March 2, 2018

Commission's tax, economic policy changes raise small biz concerns

State Capitol in Hartford.

A national association that represents small businesses in Connecticut is urging caution on some recommendations issued Thursday by a CEO-led, state-sanctioned commission that call for major changes to state tax, economic and fiscal policies.

The 14-member Commission on Fiscal Stability and Economic Growth issued a list of proposals that includes a state tax overhaul, union bargaining changes, eliminating the estate and gift tax, a minimum wage hike, and paving the way for electronic road tolls.

The National Federation of Independent Business issued a statement Thursday saying it appreciated the commission's work and liked many of the recommendations, but not all of them.

For example, the group said it's opposed to raising the state's minimum wage to $15 an hour, which the commission recommended the state do gradually by 2022.

"The Commission acknowledged that some of their recommendations might be met with criticism, and certainly one such proposal is their endorsement of a plan for a $15 minimum wage, which will harm certain small businesses, their employees, and the state economy," said Andrew Markowski, state director of NFIB CT. "There are too many small businesses operating on a slim profit margin that simply can't afford that proposal."

Markowski said he also wanted more details on how the proposed tax changes would impact small businesses. The commission recommended a reduction in all personal income tax brackets (from 6.99 percent to 5.75 percent for the highest earners and by the same amount or more in most lower brackets); increasing the sales tax from 6.35 percent to 7.25 percent; boosting the payroll tax for larger companies; and reducing the dollar value of tax exemptions and deductions the state provides by 14 percent.

"We just want to be sure that small businesses aren't hurt more than larger firms under a tax rebalancing plan," Markowski said. "If reductions in personal income tax don't make up for the cost of a new payroll tax, it's a great concern. Higher sales taxes will also raise the cost of goods and services for small businesses, and the possibility of additional local option sales taxes could result in a patchwork of varying rates and administrative burdens."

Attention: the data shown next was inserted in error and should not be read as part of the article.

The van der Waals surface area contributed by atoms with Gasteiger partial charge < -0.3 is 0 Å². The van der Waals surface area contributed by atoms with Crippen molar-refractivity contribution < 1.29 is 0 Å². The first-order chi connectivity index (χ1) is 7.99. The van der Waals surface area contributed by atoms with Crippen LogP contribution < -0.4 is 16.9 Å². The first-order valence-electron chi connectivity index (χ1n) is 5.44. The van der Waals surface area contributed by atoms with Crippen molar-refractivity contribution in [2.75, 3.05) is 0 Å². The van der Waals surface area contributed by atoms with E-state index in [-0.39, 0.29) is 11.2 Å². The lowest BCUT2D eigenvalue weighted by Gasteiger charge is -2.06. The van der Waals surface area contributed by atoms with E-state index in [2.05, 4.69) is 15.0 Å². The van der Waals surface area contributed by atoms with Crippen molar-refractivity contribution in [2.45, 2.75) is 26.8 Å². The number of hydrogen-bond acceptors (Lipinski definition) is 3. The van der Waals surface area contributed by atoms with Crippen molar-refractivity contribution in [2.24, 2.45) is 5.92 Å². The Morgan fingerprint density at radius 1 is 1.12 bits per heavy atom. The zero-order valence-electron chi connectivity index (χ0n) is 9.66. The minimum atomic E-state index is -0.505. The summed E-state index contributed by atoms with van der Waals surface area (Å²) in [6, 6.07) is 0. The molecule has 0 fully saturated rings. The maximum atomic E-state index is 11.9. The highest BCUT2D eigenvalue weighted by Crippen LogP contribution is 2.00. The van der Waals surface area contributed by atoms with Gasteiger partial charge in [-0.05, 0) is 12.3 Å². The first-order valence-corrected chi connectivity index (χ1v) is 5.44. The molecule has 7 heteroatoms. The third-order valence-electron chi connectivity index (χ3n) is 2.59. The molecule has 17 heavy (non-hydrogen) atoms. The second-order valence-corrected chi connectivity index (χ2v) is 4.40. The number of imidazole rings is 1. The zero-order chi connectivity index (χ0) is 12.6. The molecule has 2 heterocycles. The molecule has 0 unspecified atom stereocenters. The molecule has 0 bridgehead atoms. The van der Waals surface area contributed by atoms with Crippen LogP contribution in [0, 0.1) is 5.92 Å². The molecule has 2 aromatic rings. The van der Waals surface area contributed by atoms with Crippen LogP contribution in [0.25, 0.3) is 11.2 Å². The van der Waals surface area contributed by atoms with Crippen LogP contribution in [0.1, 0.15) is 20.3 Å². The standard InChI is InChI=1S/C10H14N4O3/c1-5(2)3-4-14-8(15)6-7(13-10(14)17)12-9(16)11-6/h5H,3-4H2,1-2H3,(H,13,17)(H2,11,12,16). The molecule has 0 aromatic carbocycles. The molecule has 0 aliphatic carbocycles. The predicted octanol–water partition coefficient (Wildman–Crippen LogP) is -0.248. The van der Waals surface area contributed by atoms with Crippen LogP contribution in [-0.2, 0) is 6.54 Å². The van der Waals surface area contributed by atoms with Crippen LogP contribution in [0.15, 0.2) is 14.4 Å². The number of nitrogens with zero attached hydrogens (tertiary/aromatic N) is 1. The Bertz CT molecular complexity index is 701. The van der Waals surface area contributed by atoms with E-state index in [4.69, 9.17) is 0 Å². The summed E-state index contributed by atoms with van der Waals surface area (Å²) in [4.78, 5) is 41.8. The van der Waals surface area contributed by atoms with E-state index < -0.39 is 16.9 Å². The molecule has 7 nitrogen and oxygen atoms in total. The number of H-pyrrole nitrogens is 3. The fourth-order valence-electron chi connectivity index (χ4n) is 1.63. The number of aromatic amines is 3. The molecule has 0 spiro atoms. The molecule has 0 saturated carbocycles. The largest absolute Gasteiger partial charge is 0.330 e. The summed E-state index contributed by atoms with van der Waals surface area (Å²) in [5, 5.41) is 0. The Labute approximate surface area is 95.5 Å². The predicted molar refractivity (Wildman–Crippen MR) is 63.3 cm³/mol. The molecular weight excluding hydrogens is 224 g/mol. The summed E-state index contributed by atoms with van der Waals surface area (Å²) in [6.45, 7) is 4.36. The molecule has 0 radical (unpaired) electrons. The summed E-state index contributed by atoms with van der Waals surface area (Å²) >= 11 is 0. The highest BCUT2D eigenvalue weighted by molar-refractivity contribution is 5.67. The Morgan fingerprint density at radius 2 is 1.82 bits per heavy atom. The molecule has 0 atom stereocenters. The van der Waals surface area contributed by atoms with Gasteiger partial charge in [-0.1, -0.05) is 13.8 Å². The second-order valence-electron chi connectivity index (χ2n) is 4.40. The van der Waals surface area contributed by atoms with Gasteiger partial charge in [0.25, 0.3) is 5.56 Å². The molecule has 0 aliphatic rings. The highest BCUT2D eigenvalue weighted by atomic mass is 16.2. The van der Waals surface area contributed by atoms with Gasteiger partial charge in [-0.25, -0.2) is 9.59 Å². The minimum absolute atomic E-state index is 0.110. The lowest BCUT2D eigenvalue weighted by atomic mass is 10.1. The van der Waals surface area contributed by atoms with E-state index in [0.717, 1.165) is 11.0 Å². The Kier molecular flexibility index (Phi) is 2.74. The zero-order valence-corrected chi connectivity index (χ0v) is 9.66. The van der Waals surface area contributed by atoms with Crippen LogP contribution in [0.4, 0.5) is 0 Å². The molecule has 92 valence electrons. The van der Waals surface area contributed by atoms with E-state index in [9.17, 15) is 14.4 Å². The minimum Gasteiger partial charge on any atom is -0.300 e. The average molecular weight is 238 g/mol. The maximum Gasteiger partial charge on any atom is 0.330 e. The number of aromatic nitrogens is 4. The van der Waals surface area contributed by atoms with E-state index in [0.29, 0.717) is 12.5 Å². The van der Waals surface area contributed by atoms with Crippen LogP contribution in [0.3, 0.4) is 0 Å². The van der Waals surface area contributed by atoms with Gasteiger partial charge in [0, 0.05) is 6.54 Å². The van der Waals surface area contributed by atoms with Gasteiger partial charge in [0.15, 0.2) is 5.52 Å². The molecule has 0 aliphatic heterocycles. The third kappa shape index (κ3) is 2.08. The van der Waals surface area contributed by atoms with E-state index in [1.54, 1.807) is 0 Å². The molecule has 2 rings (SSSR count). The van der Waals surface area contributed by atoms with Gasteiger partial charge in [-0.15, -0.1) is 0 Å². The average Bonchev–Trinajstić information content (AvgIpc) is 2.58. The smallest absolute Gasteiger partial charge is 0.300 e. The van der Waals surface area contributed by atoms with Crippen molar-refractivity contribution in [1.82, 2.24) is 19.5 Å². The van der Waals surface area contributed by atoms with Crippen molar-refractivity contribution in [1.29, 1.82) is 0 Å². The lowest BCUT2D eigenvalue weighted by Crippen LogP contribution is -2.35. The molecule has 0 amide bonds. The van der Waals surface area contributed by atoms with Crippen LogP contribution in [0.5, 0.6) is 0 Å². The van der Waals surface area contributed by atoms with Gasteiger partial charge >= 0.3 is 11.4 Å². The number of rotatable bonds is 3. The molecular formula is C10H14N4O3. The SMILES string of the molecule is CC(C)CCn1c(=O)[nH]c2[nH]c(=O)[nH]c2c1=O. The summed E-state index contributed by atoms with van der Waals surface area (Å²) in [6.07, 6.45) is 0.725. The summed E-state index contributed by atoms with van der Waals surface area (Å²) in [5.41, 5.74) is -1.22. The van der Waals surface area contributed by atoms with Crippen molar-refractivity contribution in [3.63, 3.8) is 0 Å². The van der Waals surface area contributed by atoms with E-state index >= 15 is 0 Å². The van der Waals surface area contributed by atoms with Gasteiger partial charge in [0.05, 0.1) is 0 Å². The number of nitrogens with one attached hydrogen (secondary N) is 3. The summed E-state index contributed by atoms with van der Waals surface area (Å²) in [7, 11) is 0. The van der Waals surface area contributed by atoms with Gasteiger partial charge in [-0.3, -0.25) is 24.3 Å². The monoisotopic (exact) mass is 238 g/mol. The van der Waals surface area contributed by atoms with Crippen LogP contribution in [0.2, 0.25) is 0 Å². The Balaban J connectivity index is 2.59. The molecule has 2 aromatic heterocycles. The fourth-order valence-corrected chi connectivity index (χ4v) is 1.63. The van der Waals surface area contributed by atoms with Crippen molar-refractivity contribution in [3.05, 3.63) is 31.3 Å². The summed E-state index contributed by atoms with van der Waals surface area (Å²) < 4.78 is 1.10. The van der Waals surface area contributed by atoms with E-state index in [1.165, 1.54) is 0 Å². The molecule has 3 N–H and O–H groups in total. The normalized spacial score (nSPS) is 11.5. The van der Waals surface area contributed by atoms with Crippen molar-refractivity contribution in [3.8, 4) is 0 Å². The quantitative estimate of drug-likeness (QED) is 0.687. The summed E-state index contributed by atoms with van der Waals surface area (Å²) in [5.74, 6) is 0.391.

Markowski did herald some other changes including chipping away at some state employees' collective bargaining rights and basing state spending on the amount of revenue on hand. NFIB also likes a proposal to eliminate the business entity tax.

The commission's report says Connecticut has a shrinking economy and is losing competitive ground to other states.

Its co-chairs, former Webster Bank CEO James Smith and former Women's Health USA CEO Robert Patricelli, penned an opening message to lawmakers urging immediate action on the commission's recommendations, though a full implementation would take several years.

The state is in a "quiet crisis by every measure," the report says. It has regular budget deficits, growing unfunded liabilities, weakened bond ratings and economic growth, and higher outmigration.

The commission has been working on a tight timeline. It was created by lawmakers in late October and convened for the first time in mid-December.

Language in last year's budget that created the commission requires three legislative committees to hold public hearings on the recommendations by the end of March. In addition, at least one of those committees must report out a bill with the report's recommendations and the legislature must hold a vote. (There may be one hiccup: The Office of Fiscal Analysis says it's unclear whether that provision will be enforceable.)

Political reaction

Organized labor wasn't impressed with the commission's recommendations, calling them a boon to big business and the wealthy.

"The recommendations were supposed to be about creating fiscal stability and strong economic growth, but are nothing short of a full frontal attack on working people in the state," said Lori J. Pelletier, president of the Connecticut AFL-CIO. "While there are some positive recommendations -- such as increasing the minimum wage and lowering the tax rates for the middle class and working poor -- the overall recommendations are a gift to the state's ultra-wealthy and seek to diminish the wages and benefits of Connecticut's workers."

Meantime, Gov. Dannel P. Malloy, who was instrumental in backing the commission's formation said, "The Commission on Fiscal Stability and Economic Growth undertook an enormous task to conduct an exhaustive analysis of the state's fiscal situation and to propose a comprehensive package of recommendations to be deliberated and voted upon by the General Assembly this session. It is clear that members of the commission took their charge seriously and put a great deal of thought and effort into the development of this proposal. The fact is, this commission's report presents Connecticut with an opportune moment to engage in a meaningful conversation about bold ideas for growing our economy and building stronger communities where people want to live and work – now and into the future."

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